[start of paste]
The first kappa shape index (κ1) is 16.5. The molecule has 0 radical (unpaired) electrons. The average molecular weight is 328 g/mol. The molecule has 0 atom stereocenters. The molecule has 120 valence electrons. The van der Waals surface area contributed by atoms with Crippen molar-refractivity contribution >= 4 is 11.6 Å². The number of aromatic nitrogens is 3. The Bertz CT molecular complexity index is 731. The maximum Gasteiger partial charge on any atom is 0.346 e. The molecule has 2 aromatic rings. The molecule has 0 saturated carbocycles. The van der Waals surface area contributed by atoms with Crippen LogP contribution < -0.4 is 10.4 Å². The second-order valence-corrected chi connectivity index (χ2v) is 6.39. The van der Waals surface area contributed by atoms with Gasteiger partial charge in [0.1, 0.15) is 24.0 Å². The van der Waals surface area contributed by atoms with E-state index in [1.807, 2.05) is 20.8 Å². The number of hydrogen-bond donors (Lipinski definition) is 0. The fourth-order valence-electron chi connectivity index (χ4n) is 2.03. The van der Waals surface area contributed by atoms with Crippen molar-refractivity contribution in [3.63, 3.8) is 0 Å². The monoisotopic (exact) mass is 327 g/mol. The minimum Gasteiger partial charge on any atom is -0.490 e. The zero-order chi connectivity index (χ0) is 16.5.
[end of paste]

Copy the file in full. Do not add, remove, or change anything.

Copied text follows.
The first kappa shape index (κ1) is 16.5. The molecule has 0 radical (unpaired) electrons. The average molecular weight is 328 g/mol. The molecule has 0 atom stereocenters. The molecule has 120 valence electrons. The van der Waals surface area contributed by atoms with Crippen molar-refractivity contribution >= 4 is 11.6 Å². The number of aromatic nitrogens is 3. The Bertz CT molecular complexity index is 731. The maximum Gasteiger partial charge on any atom is 0.346 e. The molecule has 2 aromatic rings. The molecule has 0 saturated carbocycles. The van der Waals surface area contributed by atoms with Crippen LogP contribution < -0.4 is 10.4 Å². The second-order valence-corrected chi connectivity index (χ2v) is 6.39. The van der Waals surface area contributed by atoms with Gasteiger partial charge in [0.1, 0.15) is 24.0 Å². The van der Waals surface area contributed by atoms with E-state index in [1.807, 2.05) is 20.8 Å². The number of hydrogen-bond donors (Lipinski definition) is 0. The fourth-order valence-electron chi connectivity index (χ4n) is 2.03. The van der Waals surface area contributed by atoms with Crippen molar-refractivity contribution in [3.63, 3.8) is 0 Å². The monoisotopic (exact) mass is 327 g/mol. The minimum Gasteiger partial charge on any atom is -0.490 e. The zero-order chi connectivity index (χ0) is 16.5.